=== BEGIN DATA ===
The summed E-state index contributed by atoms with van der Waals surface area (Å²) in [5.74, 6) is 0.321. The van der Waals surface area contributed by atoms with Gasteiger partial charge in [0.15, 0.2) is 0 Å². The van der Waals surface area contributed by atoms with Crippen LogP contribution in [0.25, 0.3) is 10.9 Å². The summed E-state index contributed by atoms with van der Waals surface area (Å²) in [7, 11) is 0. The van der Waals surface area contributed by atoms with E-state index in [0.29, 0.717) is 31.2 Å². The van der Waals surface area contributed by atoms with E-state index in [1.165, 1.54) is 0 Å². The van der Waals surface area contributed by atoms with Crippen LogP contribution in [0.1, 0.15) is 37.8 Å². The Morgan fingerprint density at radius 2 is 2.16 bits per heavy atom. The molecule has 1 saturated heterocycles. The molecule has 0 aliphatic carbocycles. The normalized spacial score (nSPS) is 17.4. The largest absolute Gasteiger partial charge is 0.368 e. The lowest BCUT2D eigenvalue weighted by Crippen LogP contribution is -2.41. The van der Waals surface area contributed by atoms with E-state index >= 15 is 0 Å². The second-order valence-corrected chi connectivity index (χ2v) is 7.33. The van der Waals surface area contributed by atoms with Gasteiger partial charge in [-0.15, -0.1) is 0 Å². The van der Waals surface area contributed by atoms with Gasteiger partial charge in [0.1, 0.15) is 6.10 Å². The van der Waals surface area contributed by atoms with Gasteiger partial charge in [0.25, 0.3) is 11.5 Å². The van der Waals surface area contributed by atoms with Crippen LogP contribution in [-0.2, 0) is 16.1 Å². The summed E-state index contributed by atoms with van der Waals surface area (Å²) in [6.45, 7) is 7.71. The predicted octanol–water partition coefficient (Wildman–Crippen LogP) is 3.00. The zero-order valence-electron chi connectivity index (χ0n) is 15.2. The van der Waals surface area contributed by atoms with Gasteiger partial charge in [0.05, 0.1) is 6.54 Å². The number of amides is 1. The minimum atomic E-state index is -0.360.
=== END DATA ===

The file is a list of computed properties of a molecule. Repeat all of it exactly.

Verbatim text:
The summed E-state index contributed by atoms with van der Waals surface area (Å²) in [5.74, 6) is 0.321. The van der Waals surface area contributed by atoms with Gasteiger partial charge in [0.15, 0.2) is 0 Å². The van der Waals surface area contributed by atoms with Crippen LogP contribution in [0.25, 0.3) is 10.9 Å². The summed E-state index contributed by atoms with van der Waals surface area (Å²) in [7, 11) is 0. The van der Waals surface area contributed by atoms with E-state index in [0.29, 0.717) is 31.2 Å². The van der Waals surface area contributed by atoms with E-state index in [1.165, 1.54) is 0 Å². The van der Waals surface area contributed by atoms with Crippen LogP contribution in [0.1, 0.15) is 37.8 Å². The Morgan fingerprint density at radius 2 is 2.16 bits per heavy atom. The molecule has 1 saturated heterocycles. The molecule has 0 aliphatic carbocycles. The normalized spacial score (nSPS) is 17.4. The largest absolute Gasteiger partial charge is 0.368 e. The lowest BCUT2D eigenvalue weighted by Crippen LogP contribution is -2.41. The van der Waals surface area contributed by atoms with E-state index >= 15 is 0 Å². The second-order valence-corrected chi connectivity index (χ2v) is 7.33. The van der Waals surface area contributed by atoms with Gasteiger partial charge in [-0.15, -0.1) is 0 Å². The van der Waals surface area contributed by atoms with Gasteiger partial charge in [0.1, 0.15) is 6.10 Å². The van der Waals surface area contributed by atoms with Gasteiger partial charge in [0.25, 0.3) is 11.5 Å². The van der Waals surface area contributed by atoms with Crippen LogP contribution in [-0.2, 0) is 16.1 Å². The summed E-state index contributed by atoms with van der Waals surface area (Å²) in [6.45, 7) is 7.71. The predicted octanol–water partition coefficient (Wildman–Crippen LogP) is 3.00. The zero-order valence-electron chi connectivity index (χ0n) is 15.2. The van der Waals surface area contributed by atoms with Gasteiger partial charge in [0.05, 0.1) is 6.54 Å². The number of amides is 1. The minimum atomic E-state index is -0.360.